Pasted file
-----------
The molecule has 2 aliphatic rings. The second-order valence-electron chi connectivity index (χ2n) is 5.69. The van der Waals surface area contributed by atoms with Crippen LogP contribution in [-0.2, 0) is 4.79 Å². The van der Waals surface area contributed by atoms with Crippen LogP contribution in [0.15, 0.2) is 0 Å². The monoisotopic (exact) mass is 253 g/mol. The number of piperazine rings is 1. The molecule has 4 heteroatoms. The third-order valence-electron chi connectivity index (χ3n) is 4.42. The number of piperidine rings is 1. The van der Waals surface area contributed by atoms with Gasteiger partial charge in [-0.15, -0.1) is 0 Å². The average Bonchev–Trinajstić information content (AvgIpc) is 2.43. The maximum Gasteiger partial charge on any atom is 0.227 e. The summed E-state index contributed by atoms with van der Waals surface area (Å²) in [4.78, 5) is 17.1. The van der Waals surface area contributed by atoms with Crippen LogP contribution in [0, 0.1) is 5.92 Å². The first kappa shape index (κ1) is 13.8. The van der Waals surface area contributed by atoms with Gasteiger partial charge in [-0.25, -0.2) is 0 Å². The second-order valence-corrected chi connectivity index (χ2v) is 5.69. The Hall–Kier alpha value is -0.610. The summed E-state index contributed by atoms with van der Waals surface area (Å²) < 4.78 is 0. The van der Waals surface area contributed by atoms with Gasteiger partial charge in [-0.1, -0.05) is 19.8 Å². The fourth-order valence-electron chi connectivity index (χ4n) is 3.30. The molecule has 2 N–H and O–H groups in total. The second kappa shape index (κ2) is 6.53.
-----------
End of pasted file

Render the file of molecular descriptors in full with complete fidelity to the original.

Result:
The molecule has 2 aliphatic rings. The second-order valence-electron chi connectivity index (χ2n) is 5.69. The van der Waals surface area contributed by atoms with Crippen LogP contribution in [-0.2, 0) is 4.79 Å². The van der Waals surface area contributed by atoms with Crippen LogP contribution in [0.15, 0.2) is 0 Å². The monoisotopic (exact) mass is 253 g/mol. The number of piperazine rings is 1. The molecule has 4 heteroatoms. The third-order valence-electron chi connectivity index (χ3n) is 4.42. The number of piperidine rings is 1. The van der Waals surface area contributed by atoms with Gasteiger partial charge in [-0.15, -0.1) is 0 Å². The average Bonchev–Trinajstić information content (AvgIpc) is 2.43. The maximum Gasteiger partial charge on any atom is 0.227 e. The summed E-state index contributed by atoms with van der Waals surface area (Å²) in [4.78, 5) is 17.1. The van der Waals surface area contributed by atoms with Crippen LogP contribution in [0, 0.1) is 5.92 Å². The first kappa shape index (κ1) is 13.8. The van der Waals surface area contributed by atoms with Gasteiger partial charge in [-0.25, -0.2) is 0 Å². The second-order valence-corrected chi connectivity index (χ2v) is 5.69. The Hall–Kier alpha value is -0.610. The summed E-state index contributed by atoms with van der Waals surface area (Å²) < 4.78 is 0. The van der Waals surface area contributed by atoms with Gasteiger partial charge in [-0.1, -0.05) is 19.8 Å². The fourth-order valence-electron chi connectivity index (χ4n) is 3.30. The molecule has 2 N–H and O–H groups in total. The second kappa shape index (κ2) is 6.53.